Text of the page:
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Writers on TV survey: A.G. Pasquella

Our next survey respondent is the writer, publisher and super-funny human A.G. Pasquella.

Name: A.G. Pasquella

Recent work: The This & The That

How much time do you spend watching TV in a week?
Between 7-10 hours… oh God! I’m wasting my life!

How much time do you spend watching TV in a week when the new Downton Abbey/Game of Thrones/etc comes out?

Agents on TV: Samantha Haywood

To get a different perspective on the ways in which books and television intersect, I asked some agents to give us some insights. First up is Transatlantic Agency’s Samantha Haywood.

What is the market like for TV adaptations (vs. film) of books these days? Is it growing?

Graphic Novel (on TV) Month: The Book vs The Film, Part 2

Last week I looked at how shifting formats from graphic novel to film changed the subtext of Ghost World and Persepolis. This week I’m taking on two British comics that have been made into films: Tank Girl and Kick-Ass.

Title: Tank Girl

Writers on TV Survey: Emily M. Keeler

Next up in our ongoing series of asking-writers-what-they-watch is National Post Books Editor Emily M. Keeler.

Name: Emily M. Keeler

Recent work: Nationalpost.com/books

How much time do you spend watching TV in a week? Most weeks, maybe an couple hours or so. 


Writers on TV feature interview: Andy Burns

As soon as I decided I wanted to interview writers about TV, I knew I wanted to talk to Andy Burns. I recently read his engrossing examination of Wrapped In Plastic: Twin Peaks from ECW Press. Andy was nice enough to chat with me over email about David Lynch’s freaky fabulous show, and other related distractions.

Graphic Novel (on TV) Month: The book vs. the film, part 1

Inspired by my conversation with Merril Collection librarian Lorna Toolis, I started thinking about how a shift from book into film can change the subtext of a graphic novel. I’m thinking generally here of how comics occupy a middle ground between books and film – more explicitly visual than a text-based book but less so than a movie. As such, a graphic novel as format exists in this liminal, outsider space that is often reiterated by the content: misfits, rebels, masked marauders, loners, and freaks.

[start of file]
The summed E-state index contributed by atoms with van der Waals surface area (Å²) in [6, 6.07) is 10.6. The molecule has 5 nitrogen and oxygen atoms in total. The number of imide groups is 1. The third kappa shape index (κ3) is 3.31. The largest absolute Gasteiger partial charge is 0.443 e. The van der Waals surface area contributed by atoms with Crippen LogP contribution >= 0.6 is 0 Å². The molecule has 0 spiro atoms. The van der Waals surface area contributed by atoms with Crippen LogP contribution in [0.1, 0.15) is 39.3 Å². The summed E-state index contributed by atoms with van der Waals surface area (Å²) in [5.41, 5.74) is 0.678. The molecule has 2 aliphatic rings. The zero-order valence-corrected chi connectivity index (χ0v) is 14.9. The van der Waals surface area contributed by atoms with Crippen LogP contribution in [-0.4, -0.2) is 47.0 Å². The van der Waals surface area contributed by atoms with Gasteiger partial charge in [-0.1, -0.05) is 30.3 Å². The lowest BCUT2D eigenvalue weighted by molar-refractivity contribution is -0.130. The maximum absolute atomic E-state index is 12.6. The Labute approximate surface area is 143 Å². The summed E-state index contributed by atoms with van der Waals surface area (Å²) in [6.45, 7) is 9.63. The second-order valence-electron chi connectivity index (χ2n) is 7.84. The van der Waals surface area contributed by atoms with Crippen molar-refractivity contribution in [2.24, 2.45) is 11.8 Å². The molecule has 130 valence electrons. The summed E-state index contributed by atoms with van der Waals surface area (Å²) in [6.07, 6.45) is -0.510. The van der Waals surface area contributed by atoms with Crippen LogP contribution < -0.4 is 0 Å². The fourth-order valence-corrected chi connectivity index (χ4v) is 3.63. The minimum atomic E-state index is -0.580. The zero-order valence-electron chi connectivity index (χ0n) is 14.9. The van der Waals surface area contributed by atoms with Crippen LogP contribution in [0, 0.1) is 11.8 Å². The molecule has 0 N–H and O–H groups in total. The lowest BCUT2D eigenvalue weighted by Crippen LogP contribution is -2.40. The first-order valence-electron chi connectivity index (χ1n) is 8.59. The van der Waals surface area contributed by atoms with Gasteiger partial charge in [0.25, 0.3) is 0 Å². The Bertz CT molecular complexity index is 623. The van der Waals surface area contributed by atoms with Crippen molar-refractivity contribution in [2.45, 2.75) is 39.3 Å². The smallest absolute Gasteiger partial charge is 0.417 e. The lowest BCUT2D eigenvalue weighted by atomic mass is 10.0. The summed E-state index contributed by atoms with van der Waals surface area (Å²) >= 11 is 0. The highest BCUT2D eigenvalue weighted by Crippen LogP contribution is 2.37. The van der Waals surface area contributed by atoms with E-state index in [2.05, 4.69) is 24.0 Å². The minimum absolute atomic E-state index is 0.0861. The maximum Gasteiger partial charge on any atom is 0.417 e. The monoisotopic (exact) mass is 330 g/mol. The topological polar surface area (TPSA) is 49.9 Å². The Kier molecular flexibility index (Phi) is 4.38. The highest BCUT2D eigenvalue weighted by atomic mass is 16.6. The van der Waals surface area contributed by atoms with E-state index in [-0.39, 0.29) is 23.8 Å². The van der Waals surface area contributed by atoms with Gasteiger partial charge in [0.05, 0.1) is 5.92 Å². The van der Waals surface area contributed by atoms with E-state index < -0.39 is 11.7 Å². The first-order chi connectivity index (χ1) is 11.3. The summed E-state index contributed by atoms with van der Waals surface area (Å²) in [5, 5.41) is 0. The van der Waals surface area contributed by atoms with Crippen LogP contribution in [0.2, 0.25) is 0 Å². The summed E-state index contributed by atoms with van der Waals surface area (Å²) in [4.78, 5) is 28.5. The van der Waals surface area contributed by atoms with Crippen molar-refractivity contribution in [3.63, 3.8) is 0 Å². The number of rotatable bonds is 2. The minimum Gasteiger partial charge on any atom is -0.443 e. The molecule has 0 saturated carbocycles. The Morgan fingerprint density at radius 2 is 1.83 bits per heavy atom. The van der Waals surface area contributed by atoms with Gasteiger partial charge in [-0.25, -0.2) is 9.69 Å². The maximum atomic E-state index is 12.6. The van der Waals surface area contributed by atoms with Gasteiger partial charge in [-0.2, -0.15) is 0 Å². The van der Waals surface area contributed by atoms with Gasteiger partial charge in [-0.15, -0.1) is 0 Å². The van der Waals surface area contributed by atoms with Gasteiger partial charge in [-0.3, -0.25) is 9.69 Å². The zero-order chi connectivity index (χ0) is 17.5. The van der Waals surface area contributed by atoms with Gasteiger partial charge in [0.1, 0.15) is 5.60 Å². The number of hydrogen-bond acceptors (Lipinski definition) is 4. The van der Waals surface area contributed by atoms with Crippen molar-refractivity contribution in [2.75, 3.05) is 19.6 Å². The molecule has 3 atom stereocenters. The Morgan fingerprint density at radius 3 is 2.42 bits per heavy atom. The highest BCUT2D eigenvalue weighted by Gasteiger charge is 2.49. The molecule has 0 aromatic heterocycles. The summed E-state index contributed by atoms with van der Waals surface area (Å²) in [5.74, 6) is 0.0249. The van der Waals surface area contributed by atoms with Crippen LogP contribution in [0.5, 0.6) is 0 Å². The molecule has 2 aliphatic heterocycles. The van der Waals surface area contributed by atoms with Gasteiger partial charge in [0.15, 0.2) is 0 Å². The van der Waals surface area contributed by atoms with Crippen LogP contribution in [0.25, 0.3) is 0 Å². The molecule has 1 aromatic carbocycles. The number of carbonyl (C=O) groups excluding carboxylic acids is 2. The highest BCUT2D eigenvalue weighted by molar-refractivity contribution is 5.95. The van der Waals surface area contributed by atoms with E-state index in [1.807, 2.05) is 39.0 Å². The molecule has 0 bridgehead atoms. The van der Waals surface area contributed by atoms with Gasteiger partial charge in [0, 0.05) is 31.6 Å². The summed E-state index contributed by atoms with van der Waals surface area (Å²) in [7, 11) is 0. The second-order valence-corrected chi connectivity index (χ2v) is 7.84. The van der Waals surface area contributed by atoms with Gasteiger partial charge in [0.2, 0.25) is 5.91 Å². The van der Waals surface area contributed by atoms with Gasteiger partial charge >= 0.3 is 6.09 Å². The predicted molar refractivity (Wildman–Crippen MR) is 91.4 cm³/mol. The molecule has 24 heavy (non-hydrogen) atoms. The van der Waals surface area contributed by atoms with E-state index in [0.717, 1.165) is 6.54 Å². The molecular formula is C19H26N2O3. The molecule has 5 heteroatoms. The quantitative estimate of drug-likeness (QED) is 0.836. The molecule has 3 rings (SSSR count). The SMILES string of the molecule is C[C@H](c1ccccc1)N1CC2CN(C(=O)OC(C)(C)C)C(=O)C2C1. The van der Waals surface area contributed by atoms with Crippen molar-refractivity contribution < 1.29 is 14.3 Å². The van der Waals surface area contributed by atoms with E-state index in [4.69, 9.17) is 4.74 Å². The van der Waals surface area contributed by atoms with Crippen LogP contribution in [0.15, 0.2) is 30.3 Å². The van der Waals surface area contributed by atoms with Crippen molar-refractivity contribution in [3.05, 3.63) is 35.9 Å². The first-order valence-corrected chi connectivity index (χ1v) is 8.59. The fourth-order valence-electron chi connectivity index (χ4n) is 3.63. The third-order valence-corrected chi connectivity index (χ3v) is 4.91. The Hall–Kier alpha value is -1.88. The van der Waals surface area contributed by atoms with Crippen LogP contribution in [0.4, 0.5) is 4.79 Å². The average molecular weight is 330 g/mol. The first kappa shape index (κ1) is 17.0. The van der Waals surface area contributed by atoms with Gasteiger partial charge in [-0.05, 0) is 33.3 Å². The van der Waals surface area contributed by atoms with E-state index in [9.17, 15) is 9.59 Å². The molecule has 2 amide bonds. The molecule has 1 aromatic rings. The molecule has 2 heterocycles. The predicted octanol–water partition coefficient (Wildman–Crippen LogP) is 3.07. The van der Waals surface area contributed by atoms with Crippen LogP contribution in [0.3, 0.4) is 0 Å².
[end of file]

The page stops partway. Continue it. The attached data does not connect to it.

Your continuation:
Writers on TV survey: Evan Munday

Happy Tuesday! Author and illustrator Evan Munday answers our Writers on TV survey, in which I ask Toronto authors, editors, agents and others to tell us a bit about their personal reading and viewing habits.

Name: Evan Munday

Recent work: The Dead Kid Detective Agency book series, the third of which, Loyalist to a Fault, will be in stores this September.

Writers on TV feature interview: Rupinder Gill

One of the best things about this writer-in-residence gig is using it as an excuse to interview smart people who are doing interesting things somehow related to books and TV. This week's feature interviewee is writer Rupinder Gill, who I wanted to talk to about the difference between writing for TV and books.

Writers on TV survey: Kathryn Mockler

As part of our Books and TV theme, I invited Toronto authors, editors, agents and others to tell us a bit about their personal reading and viewing habits. First up, poet, screenwriter and The Rusty Toque editor Kathryn Mockler.

Name: Kathryn Mockler

Recent work: The Purpose Pitch (Mansfield Press, 2015),
Personal website: http://www.kathrynmockler.com/

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